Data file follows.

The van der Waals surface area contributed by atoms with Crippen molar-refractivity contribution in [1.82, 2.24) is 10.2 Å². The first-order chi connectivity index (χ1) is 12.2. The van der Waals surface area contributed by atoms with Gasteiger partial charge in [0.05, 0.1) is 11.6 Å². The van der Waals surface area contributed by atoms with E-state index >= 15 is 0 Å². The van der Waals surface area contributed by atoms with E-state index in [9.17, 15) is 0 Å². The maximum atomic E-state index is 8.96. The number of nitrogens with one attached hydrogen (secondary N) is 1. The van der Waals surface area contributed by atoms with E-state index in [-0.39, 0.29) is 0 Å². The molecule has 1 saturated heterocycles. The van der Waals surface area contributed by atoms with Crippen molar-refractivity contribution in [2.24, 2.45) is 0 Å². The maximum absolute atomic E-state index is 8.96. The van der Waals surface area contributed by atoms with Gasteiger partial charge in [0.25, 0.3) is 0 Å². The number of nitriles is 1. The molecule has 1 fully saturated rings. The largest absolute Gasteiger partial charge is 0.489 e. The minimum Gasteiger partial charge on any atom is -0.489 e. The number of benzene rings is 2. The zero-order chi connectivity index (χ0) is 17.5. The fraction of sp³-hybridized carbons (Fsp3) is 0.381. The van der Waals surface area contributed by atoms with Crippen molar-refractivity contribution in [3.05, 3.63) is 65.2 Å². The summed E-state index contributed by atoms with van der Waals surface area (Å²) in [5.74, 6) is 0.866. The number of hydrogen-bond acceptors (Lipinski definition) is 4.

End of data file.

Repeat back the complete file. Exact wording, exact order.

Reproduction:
The van der Waals surface area contributed by atoms with Crippen molar-refractivity contribution in [1.82, 2.24) is 10.2 Å². The first-order chi connectivity index (χ1) is 12.2. The van der Waals surface area contributed by atoms with Gasteiger partial charge in [0.05, 0.1) is 11.6 Å². The van der Waals surface area contributed by atoms with E-state index >= 15 is 0 Å². The van der Waals surface area contributed by atoms with E-state index in [9.17, 15) is 0 Å². The maximum atomic E-state index is 8.96. The number of nitrogens with one attached hydrogen (secondary N) is 1. The van der Waals surface area contributed by atoms with E-state index in [-0.39, 0.29) is 0 Å². The molecule has 1 saturated heterocycles. The van der Waals surface area contributed by atoms with Crippen molar-refractivity contribution in [2.24, 2.45) is 0 Å². The maximum absolute atomic E-state index is 8.96. The van der Waals surface area contributed by atoms with Gasteiger partial charge in [0.25, 0.3) is 0 Å². The number of nitriles is 1. The molecule has 1 fully saturated rings. The largest absolute Gasteiger partial charge is 0.489 e. The minimum Gasteiger partial charge on any atom is -0.489 e. The number of benzene rings is 2. The zero-order chi connectivity index (χ0) is 17.5. The fraction of sp³-hybridized carbons (Fsp3) is 0.381. The van der Waals surface area contributed by atoms with Crippen molar-refractivity contribution in [3.05, 3.63) is 65.2 Å². The summed E-state index contributed by atoms with van der Waals surface area (Å²) in [5.74, 6) is 0.866. The number of hydrogen-bond acceptors (Lipinski definition) is 4.